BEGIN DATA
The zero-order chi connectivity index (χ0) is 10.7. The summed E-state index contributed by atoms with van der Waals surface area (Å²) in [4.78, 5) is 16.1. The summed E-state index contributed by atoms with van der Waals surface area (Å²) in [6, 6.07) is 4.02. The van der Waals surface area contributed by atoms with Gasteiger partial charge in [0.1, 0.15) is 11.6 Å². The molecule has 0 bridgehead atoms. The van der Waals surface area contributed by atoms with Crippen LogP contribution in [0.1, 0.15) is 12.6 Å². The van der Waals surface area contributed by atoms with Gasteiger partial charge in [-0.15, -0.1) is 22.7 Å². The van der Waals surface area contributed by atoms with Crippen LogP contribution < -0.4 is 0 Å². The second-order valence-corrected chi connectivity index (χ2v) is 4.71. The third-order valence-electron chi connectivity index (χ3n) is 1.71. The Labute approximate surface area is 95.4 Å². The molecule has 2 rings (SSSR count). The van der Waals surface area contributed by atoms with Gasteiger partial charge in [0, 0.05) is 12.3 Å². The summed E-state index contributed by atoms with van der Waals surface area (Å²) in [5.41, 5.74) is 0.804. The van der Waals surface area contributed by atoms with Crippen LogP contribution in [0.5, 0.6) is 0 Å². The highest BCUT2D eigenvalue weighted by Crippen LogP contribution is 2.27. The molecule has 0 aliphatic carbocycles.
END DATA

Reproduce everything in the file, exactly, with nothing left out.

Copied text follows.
The zero-order chi connectivity index (χ0) is 10.7. The summed E-state index contributed by atoms with van der Waals surface area (Å²) in [4.78, 5) is 16.1. The summed E-state index contributed by atoms with van der Waals surface area (Å²) in [6, 6.07) is 4.02. The van der Waals surface area contributed by atoms with Gasteiger partial charge in [0.1, 0.15) is 11.6 Å². The molecule has 0 bridgehead atoms. The van der Waals surface area contributed by atoms with Crippen LogP contribution in [0.1, 0.15) is 12.6 Å². The van der Waals surface area contributed by atoms with Gasteiger partial charge in [-0.15, -0.1) is 22.7 Å². The van der Waals surface area contributed by atoms with Crippen LogP contribution < -0.4 is 0 Å². The second-order valence-corrected chi connectivity index (χ2v) is 4.71. The third-order valence-electron chi connectivity index (χ3n) is 1.71. The Labute approximate surface area is 95.4 Å². The molecule has 2 rings (SSSR count). The van der Waals surface area contributed by atoms with Gasteiger partial charge in [0, 0.05) is 12.3 Å². The summed E-state index contributed by atoms with van der Waals surface area (Å²) in [5.41, 5.74) is 0.804. The van der Waals surface area contributed by atoms with Crippen LogP contribution in [0.5, 0.6) is 0 Å². The highest BCUT2D eigenvalue weighted by Crippen LogP contribution is 2.27. The molecule has 0 aliphatic carbocycles.